Ahead of the COP27, Egypt announces agreements with Germany for LNG and hydrogen

The Egyptian government and the German government have just signed two memorandums of understanding to strengthen their relationship in the areas of liquefied natural gas (LGN) and green hydrogen. As part of the partnership, which was first announced in July, Germany would lend assistance to Egypt in the development of a sustainable and environmentally friendly hydrogen sector as well as the expansion of LNG commerce. The declaration comes just a few short days before the COP27 global climate change summit is scheduled to begin in Egypt on Sunday (6 November).

According to the Minister of the Economy, Robert Habeck, “We are sending a clear signal in advance of the UN climate conference: we support Egypt in placing its own energy supply on new footing and accelerating the changeover from fossil to climate-friendly energies.” He went on to say that in the near future, commerce in LNG with Egypt might assist Germany in diversifying its energy imports and becoming less reliant on gas imported from Russia.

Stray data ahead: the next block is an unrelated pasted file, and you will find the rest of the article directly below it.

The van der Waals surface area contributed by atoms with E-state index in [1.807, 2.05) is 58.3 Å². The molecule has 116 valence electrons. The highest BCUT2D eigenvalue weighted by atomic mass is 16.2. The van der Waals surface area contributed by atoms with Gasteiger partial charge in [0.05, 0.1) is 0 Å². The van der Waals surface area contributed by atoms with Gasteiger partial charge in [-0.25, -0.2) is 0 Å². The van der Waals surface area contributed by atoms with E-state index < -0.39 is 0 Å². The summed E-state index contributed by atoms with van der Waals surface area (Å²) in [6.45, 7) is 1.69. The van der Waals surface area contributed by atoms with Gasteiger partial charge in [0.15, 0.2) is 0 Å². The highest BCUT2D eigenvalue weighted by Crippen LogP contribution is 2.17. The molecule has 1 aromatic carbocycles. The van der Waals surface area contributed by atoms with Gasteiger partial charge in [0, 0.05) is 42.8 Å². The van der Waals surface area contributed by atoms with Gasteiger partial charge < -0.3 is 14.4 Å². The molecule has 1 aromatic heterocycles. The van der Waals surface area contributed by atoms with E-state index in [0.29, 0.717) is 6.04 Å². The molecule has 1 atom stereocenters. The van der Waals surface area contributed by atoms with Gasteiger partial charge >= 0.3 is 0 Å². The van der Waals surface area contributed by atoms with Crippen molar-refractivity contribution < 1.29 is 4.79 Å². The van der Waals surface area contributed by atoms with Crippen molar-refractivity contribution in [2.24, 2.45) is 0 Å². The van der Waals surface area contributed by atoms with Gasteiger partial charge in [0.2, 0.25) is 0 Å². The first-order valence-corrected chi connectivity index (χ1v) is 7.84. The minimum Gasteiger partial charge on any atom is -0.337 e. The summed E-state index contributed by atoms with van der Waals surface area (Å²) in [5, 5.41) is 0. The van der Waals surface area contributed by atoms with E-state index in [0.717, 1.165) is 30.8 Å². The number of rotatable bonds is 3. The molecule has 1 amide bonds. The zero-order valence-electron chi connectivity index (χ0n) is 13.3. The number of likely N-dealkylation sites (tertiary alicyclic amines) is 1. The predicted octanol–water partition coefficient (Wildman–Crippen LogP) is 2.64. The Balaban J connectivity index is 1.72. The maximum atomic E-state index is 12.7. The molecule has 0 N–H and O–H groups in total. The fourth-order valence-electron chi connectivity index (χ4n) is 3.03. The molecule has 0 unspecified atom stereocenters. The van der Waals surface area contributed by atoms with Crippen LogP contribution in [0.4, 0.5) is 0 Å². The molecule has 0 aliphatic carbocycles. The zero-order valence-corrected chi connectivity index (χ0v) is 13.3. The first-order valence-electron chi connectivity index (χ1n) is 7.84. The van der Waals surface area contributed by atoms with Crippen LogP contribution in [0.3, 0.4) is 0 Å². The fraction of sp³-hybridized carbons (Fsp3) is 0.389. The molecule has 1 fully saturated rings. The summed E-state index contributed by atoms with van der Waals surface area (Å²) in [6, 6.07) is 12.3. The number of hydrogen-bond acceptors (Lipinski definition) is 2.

In light of the ongoing energy crisis, Germany is stepping up its efforts to shift to renewable energy sources, while at the same time diversifying its energy import sources away from Russia and toward those of other countries. As a result of reductions in Russian gas deliveries earlier this year and a complete halt in September, the German chancellor, Olaf Scholz, has been traveling throughout Africa over the past few months in an effort to source fossil fuels, particularly gas. His trips have focused on countries in Africa.

In spite of opposition from environmental activists who assert that any fresh exploration for fossil fuels is likely incompatible with the Paris Climate Agreement, the German government has stated that it will continue to promote new gas projects in foreign countries. One government official stated that the support would be in accordance with the country’s overall climate commitments. This official also hinted that monies could go toward funding transportation infrastructure, but did not rule out the possibility of support for new extraction projects.

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